Jumper Cables and Mating Adapters
- In order to test cables in an insertion loss test or with an OTDR,
one needs to establish test conditions. For insertion loss testing, this requires reference launch jumper
cables to connect the test source to the cable under test and
receive cables to connect the fiber optic power meter. For accurate
measurements, the launch and receive cables must be made with
fiber and connectors matching the cables to be tested and terminated carefully to ensure low loss.
loss testing requires one or two reference cables, depending on the
test performed and the appropriate mating adapters for the connectors.
Reference cables for insertion loss testing with a light source and
power meter are typically 1-2 meters long, with fiber and connectors
matching the cables to be tested.
reference/launch cables are also used to isolate the large reflectance
from the instrument connector asw well and need to be much longer,
typically ~100 meters for multimode and ~1 km for singlemode.
accuracy of the measurement will depend on the quality of the reference
cables, since they will be mated to the cable under test and the
connection loss is measured against the connector on the reference
cable. To provide
reliable measurements, launch and receive cables must be in good
condition and kept very clean. They can easily be tested against each other to insure
their performance. Connector mating adapters are used
to connect the cables under test to the launch and receive cables.
Only the highest performance bulkhead splices should be used,
and their condition checked regularly, since they are vitally
important in obtaining low loss connections.
quality and cleanliness of the connectors on the launch and receive
cables is one of the most important factors in the accuracy of loss
measurements. Always test reference cables by the patchcord or single
ended method (FOTP-171, reversing the cables to test connectors on both
ends) to make sure they are in good condition before you start testing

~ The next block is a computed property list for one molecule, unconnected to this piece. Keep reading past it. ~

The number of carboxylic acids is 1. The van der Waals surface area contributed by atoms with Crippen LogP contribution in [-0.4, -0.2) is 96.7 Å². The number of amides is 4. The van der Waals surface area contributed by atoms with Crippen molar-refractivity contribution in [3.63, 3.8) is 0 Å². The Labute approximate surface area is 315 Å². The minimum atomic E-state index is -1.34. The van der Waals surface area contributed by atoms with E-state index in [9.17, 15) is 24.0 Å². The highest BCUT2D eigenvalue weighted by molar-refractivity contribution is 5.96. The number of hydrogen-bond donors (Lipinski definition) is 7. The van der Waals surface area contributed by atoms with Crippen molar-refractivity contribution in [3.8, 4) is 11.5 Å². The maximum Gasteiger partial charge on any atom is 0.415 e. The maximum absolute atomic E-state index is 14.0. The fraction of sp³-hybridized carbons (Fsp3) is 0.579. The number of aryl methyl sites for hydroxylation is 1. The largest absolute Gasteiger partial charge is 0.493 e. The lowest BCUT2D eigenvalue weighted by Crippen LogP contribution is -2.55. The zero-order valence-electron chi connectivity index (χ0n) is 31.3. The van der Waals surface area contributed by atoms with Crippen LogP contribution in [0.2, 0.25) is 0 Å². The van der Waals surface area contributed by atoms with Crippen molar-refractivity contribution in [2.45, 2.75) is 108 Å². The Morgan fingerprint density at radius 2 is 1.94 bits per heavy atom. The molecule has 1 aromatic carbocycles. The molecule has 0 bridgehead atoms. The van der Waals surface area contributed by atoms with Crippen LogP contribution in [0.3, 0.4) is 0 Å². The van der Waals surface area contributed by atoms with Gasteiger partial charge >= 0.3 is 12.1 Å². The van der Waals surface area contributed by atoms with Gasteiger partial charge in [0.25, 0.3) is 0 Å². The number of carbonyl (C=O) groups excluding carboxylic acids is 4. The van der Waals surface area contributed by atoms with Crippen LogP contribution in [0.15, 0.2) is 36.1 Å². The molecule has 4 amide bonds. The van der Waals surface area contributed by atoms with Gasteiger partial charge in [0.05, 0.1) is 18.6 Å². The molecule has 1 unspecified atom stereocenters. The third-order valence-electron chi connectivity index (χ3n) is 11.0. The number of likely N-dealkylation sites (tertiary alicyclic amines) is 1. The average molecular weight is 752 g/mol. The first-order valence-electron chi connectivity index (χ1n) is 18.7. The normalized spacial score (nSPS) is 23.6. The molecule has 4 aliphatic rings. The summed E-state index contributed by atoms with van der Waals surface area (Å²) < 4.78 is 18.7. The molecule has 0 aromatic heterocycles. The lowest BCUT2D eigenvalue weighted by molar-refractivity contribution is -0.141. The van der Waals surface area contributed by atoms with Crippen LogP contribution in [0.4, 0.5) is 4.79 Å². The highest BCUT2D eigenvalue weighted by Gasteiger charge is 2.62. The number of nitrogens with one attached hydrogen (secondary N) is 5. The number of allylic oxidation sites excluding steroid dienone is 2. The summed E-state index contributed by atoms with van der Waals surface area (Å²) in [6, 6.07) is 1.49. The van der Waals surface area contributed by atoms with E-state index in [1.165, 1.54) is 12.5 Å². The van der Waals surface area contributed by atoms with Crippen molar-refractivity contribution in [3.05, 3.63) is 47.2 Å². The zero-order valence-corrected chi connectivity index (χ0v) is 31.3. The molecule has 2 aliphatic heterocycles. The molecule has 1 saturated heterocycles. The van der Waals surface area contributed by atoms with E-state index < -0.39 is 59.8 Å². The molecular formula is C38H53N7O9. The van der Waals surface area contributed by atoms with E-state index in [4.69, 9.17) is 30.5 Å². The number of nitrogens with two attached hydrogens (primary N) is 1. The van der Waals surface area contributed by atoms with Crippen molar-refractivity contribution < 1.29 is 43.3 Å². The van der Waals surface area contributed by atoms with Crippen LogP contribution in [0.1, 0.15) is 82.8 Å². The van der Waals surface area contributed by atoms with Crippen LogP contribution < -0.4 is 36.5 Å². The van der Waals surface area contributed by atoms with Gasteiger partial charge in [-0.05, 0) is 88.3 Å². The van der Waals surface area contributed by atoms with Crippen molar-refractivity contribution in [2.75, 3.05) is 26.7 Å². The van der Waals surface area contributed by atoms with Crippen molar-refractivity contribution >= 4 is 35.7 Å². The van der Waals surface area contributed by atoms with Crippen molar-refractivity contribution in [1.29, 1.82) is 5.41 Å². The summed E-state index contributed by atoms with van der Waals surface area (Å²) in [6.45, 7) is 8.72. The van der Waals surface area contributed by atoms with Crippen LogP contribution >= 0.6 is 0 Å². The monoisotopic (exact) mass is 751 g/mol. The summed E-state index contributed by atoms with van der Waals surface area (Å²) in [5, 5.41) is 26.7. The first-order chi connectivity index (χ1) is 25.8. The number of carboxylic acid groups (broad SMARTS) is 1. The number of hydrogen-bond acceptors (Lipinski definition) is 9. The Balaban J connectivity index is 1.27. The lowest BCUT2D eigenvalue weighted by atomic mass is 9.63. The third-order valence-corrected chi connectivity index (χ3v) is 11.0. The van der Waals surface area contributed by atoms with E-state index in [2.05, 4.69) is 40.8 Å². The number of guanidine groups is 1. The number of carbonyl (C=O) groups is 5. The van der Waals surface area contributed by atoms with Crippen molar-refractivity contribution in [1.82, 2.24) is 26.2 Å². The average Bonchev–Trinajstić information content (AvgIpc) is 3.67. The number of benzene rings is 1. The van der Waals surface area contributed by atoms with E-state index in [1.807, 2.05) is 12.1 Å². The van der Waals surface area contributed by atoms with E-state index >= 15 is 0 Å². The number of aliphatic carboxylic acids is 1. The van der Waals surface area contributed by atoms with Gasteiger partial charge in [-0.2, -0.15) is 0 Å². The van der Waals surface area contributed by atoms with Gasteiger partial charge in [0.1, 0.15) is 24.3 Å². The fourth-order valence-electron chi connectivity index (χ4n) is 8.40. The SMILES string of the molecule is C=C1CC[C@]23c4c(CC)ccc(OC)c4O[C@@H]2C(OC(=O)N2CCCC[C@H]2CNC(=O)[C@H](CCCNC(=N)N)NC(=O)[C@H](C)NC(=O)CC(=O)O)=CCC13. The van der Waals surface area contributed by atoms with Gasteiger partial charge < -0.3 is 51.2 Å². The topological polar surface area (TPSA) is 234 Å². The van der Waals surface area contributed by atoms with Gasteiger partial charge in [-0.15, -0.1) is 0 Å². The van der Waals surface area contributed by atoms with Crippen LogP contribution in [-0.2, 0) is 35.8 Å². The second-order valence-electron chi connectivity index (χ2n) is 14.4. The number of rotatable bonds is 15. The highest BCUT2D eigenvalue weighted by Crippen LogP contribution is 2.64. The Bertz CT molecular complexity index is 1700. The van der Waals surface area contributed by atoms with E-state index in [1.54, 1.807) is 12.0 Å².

- Special Reference Cables
groups have not been able to successfully specify the quality of
reference cables in terms of tightly toleranced components like the
fiber and connectors. Standards which call for special reference
quality test cables now specify cables with low loss connections. The
best recommendation for qualifying reference cables is to choose cables
with low loss, tested "single-ended" per cable test standard FOTP-171.
mating adapters are used to connect reference cables to the cables
being tested. Only the highest quality mating adapters should be used
for testing, as they are a factor in loss also. Inexpensive adapters
generally have plastic mating sleeves to align the connector ferrules
which wear out quickly, causing high loss with even good connectors.
Use only mating adapters with metal or preferably ceramic mating
sleeves which are specified for both multimode and singlemode
Field Use - Creating a "Launch Cable"
you find yourself in the field without a set of reference cables, you
can always test patchcords or other cables, even fibers in a cable you
are testing, against other cables and use any low loss cables as
a insertion loss testing with a meter and source, you can use one fiber
as a launch cable and loopback fibers from the far end of the
cable to test other fibers. You will need to take the meter to the far
end of the cable and calibrate the output of the launch cable.
It's easier to do this with two sets of meters and sources, but can be
done with one.
looping fibers back at the end of the cable. Remember each loopback
added includes the attenuation from two fiber lengths and two connector
OTDR TestsAdditional Reading
If you are testing a multi-fiber cable that's long enough to test with
an OTDR and you have already tested it with an OLTS (like standards
require) so you know the fiber is good, you can use one of the fibers
in the cable as a launch cable. Set up as below and simply have another
tech connect up the fiber being used as the launch cable to the other
fibers to test each of them. If you want to test from one end by
yourself, loopback from the far end and then use the two fibers as the
launch cable to connect up to other fibers from the same end as the
OTDR (second drawing.) If you have access to both ends, you can
continue looping back and get many fibers on one trace, to the length
capability of the OTDR.
Testing Installed Cable Plants
Accuracy of fiber optic measurements